A new state bill—Senate Bill 9—which could dramatically change the look and feel of hundreds of cities and neighorboods in California will go into effect on January 1, prompting the Pasadena Planning Department to collect input from the nine-member Planning Commission Thursday.
The input would be used to craft an interim city ordinance that would create “objective zoning standards” permitted by the bill which could be presented to the City Council for a vote before the December 31 deadline.
The bill is a response to California’s ongoing housing crisis. Local critics say it will destroy single-family neighborhoods forever.
Cities will be allowed to impose objective zoning standards, objective subdivision standards, and objective design standards which will be limited in scope by a set of restrictions.
Wednesday’s discussion was part of an effort by the Planning Dept. to develop those “objective zoning standards,” at least temporarily, until the City can develop further standards in 2022.
In Wednesday discussions, Commission members stressed the importance of keeping any new Accessory Dwelling Unit (ADU) affordable, and some supported the idea of creating more historic districts with the goal of ostensibly making virtually all of Pasadena “historic.”
Linda Vista Allendale Association member Nina Chomsky told the commissioners conditions must be eased for neighborhoods to create their own historic districts.
“We need to know where they all are, and we need to work on getting them all listed.”
SB 9 will allow homeowners with a property having at least 800 square feet available to build a new attached ADU containing no more than two residential units on their property without a discretionary review or hearing, if the proposed housing development meets certain requirements.
According to the Legislative Council’s Digest, any of the new proposed ADUs could not require demolition or alteration of any housing that is subject to a recorded law that restricts rents to moderate, low, or very low income levels.
The new construction “cannot allow for the demolition of more than 25% of the existing exterior structural walls, except as provided, and that the development cannot be located within a historic district, or included on the State Historic Resources Inventory, or within a site that is legally designated or listed as a city or county landmark or historic property or district,” according to the bill’s wording.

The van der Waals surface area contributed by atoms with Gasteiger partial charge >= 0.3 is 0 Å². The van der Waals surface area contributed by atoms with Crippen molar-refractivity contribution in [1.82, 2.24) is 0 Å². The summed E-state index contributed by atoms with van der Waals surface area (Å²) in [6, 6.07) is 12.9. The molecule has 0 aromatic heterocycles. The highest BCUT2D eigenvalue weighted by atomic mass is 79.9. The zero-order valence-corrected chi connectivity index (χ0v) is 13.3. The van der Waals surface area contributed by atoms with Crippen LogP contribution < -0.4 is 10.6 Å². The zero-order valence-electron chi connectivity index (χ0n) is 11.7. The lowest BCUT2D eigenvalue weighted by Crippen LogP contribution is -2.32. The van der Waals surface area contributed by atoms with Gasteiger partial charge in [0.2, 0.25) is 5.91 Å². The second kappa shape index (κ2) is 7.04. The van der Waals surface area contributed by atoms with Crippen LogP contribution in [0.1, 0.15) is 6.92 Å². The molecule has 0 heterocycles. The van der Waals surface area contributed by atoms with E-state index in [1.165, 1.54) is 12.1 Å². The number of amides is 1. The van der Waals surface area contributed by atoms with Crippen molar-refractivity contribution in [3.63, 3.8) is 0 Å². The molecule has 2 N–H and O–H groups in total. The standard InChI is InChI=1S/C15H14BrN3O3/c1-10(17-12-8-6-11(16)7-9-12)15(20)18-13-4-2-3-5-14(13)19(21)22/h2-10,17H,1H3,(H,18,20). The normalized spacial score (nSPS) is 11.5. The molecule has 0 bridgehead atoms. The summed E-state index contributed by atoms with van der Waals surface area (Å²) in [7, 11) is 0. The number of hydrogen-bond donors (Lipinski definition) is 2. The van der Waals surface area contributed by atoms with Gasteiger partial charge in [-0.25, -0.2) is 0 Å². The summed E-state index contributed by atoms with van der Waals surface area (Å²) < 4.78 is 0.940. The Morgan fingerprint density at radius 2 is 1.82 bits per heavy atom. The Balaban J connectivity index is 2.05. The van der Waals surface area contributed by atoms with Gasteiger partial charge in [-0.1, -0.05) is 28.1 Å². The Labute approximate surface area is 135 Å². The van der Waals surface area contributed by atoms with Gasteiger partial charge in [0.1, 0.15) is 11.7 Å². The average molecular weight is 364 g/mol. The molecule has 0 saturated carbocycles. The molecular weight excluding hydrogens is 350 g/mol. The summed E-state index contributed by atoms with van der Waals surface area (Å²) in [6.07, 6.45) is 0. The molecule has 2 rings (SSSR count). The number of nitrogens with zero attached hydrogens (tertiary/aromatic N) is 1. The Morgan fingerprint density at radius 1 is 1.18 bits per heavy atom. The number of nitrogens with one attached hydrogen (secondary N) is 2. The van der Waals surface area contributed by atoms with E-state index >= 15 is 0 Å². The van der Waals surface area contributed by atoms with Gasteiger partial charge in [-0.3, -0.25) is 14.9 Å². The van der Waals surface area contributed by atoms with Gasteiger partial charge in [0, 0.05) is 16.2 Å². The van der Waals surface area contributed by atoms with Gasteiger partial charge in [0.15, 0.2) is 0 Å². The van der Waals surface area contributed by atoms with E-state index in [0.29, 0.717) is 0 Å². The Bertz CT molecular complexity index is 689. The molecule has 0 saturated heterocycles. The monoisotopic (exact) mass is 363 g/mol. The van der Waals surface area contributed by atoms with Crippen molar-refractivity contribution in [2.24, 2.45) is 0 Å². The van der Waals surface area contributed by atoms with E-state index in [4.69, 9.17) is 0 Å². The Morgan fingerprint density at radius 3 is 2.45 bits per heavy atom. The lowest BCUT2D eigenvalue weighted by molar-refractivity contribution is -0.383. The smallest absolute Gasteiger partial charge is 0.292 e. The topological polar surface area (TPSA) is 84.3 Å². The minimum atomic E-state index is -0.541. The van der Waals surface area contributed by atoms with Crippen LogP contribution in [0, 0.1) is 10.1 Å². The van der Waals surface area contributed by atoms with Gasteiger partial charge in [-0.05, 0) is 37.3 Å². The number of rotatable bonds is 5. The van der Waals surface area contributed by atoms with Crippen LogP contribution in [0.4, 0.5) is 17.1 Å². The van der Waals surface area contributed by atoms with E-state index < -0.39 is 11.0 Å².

The bill would also set forth what cities can and cannot require in approving the construction of two residential units.
Cities can impose objective zoning, subdivision and design standards, unless those standards prevented the construction of up to two units or physically precluding either of the two units from being at least 800 square feet in floor area, prohibiting the imposition of setback requirements under certain circumstances, and setting maximum setback requirements under all other circumstances.
In his presentation to the Planning Committee, Planner Martin Potter explained that SB-9 does allow Pasadena to require up to one parking space per new unit, unless those units are within a half mile of transit.
The city may also impose a four-foot rear and side yard setbacks for the new units and the units cannot be used for short-term rentals of any client, he said, thus eliminating the possibility of creating hundreds of new and controversial Airbnb units.
Potter also explained that in a situation where an existing lot would be split into two new lots and an owner occupancy affidavit is required, that affidavit would be for three years.
While some commissioners pointed out that the three-year occupancy might be difficult to enforce, Chomsky said that the required affidavit, if not followed, could result in substantial financial penalties for homeowners, or developers.
“An affidavit is a serious document to sign,” said Chomsky.
Meanwhile, going into more detail, Potter also explained that in an urban lot split, each new lot must be at least 1200 square feet, and only one lock split is allowed per property.
“An owner couldn’t split a lot,” said Potter, “and then continue to keep splitting the smaller lots, and the same owner or any person acting in concert with that owner cannot split adjacent lots. So if one owner owns two lots next to each other, they could potentially split one of those lots, but they couldn’t split them both.”
Thus, said Potter, in single family zones, lots could have up to three new ADU units—a primary unit, along with an ADU and an additional junior ADU.
Up to eight units could actually be developed with two adjoining lots with duplexes. The duplexes would have two units for those duplexes each, with a potential for two more on each lot.
“That would result in a potential of eight units with a local ordinance,” said Potter.